The Specular Layer
The specular layer represents the second layer of my uber-shader where the reflected light varies between rough and sharp. Reflected light can consist of light from punctual light sources, image sources, and/or reflections of other objects. In general, if the reflected light varies from different viewing angles, then the specular layer will handle those reflections.
In most shaders, specularity represents the reflections of light sources in the scene, and reflections represent the reflections of objects in the scene. In fact, these are both the same phenomenon, and in my shader I consider them both specular, because linking the specular and reflection parameters is one of the easiest ways to increase the physical plausibility of a shader.
The most common specular model is the Blinn–Phong model, because of its computational simplicity. Like other models created in the beginning of computer graphics, this model is not physically based, so it fails to predict the light response of most materials at various angles accurately. Additionally, this model is not normalized or energy conserving, so as the roughness of the specular increases the amount of light reflected does not decrease as necessary; this results in really bright highlights for rough materials and when there are materials of varying roughness in the same scene, none of them ‘fit’ together visually.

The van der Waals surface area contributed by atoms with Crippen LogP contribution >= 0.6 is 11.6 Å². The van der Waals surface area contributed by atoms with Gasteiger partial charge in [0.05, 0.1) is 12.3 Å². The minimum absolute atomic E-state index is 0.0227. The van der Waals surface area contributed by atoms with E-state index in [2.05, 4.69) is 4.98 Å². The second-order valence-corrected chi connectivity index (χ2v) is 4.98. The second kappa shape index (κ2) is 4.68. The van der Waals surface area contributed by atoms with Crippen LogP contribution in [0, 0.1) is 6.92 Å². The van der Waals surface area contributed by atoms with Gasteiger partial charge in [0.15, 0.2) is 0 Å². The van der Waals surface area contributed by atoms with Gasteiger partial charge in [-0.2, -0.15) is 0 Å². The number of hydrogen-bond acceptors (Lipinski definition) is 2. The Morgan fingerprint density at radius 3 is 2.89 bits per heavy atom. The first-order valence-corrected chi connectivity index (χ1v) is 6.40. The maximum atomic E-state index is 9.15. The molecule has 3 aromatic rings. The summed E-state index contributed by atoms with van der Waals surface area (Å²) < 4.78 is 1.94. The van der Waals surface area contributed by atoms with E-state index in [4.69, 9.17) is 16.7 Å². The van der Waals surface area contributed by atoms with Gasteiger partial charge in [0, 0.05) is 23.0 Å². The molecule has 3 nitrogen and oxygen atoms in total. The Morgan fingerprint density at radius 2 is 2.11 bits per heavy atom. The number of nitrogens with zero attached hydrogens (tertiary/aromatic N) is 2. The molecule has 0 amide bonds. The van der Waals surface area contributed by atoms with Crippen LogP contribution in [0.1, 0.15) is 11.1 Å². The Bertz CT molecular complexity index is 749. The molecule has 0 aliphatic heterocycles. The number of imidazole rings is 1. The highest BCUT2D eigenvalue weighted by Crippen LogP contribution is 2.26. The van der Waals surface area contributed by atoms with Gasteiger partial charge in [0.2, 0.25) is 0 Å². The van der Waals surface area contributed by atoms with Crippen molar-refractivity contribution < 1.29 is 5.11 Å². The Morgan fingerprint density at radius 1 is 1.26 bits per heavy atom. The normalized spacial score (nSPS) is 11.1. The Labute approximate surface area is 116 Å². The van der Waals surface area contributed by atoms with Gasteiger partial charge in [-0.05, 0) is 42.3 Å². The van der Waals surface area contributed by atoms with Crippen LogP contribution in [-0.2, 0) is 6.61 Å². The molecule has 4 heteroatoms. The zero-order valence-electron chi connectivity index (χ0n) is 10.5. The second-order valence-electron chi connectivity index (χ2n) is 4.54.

Microfacet-based reflectance models, such as the popular Cook-Torrance model, are inherently more physically accurate, because the reflectance is dependent upon the viewing angle and rougher microfacets diminish the light’s energy, making it energy conserving. Most microfacet BRDFs involve three terms – fresnel, distribution, and geometry – that different functions can be plugged in to. There are two typical functions for the fresnel term: the Fresnel equations or Schlick’s approximation to them. There are many options for the distribution and geometry terms, though one is usually derived from the other so you will find them in pairs. Changing the distribution and geometry terms will change the look of the specular highlights, whereas the two most common fresnel terms are almost identical.
Many people have written equations for the microfacet BRDF, but I’ve integrated only a few in my uber-shader. The primary model is the GGX distribution by Walter et al., recommended by Disney in a recent paper on their physically based shading because of its ability to match measured data.
The specular layer can also be made metallic. Non-metallic materials reﬂect light as the same color as the incoming light because the reflected light is, for the most part, not wavelength dependent. Metallic materials reflect light as their base color for the opposite reason. When the specular layer is metallic, no light is let through to the diffuse layer and the reflections are the same color as the diffuse color, because it’s easier for an artist. In the future, I plan on supporting different indices of refractions per RGB channel to better simulate how metals appear different colors.